Despite the fact that I was once a software guy working on a tiny piece of a gigantic in-house EDA suite, I've never really spent any time designing something in a real EDA environment. So, prompted by Brian Benchoff's series http://hackaday.com/2016/09/21/creating-a-pcb-in-everything-introduction/, I set out on a quest to do that. My plan was to limit myself to the online EDA tools for now.
I started at https://upverter.com and got about half-way through the schematic. I became unhappy with it for reasons that I now honestly cannot remember. I think I was having trouble finding things in the parts library or something.
Anyhow, I started over at https://easyeda.com. Maybe if I were a practicing EE things would be a lot more clear, but I found it fairly difficult to grasp all the "easy" things they were trying to tell me. It doesn't help that there are many busted help links. It was painful, but I stuck with it and actually got all the way done with the schematic. That included making a schematic symbotl for a D-duino-32 V2 (https://www.tindie.com/products/lspoplove/d-duino-32-v2arduino-and-node32-and-esp32-and-096oled/, more about that in a separate log post).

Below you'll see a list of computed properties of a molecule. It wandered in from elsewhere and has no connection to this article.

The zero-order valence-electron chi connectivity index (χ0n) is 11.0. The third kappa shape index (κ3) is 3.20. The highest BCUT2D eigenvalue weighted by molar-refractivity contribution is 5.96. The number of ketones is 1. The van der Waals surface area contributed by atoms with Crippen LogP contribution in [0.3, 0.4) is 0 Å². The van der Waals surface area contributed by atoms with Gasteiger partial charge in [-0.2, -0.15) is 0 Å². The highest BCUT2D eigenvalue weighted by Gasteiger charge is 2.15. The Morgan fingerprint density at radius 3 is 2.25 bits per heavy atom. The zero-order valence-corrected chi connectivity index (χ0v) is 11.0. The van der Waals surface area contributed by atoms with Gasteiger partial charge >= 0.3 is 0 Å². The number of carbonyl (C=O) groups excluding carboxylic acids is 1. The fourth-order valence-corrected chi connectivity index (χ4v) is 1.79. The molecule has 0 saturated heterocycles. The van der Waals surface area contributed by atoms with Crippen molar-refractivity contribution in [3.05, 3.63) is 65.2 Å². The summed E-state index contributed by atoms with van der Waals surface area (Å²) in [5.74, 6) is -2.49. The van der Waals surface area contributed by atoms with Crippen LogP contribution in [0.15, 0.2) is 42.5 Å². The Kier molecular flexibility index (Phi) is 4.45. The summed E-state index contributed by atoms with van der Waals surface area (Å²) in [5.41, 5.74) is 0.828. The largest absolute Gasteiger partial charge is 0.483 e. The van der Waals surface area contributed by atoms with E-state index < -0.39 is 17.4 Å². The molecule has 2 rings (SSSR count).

Now comes the time to push a button and get a PCB layout. A couple of my schematic parts don't have footprints. That's when it became pretty frustrating. There is an editor for making PCB footprints, and I know the exact size of the D-Duino-32. It's mostly a rectangle with rounded corners. I wasted a lot of time trying to just get the rectangle part with the correct dimensions. I don't mean the correct dimensions plus-or-minus a few tenths of a millimeter. It would have been awesome to have a property sheet so I could just type the numbers, but I had to (try to) do it tediously with a drawing tool. Maybe there is a way to do this that is a whole lot easier, but I refer you to my previous comment about busted help links.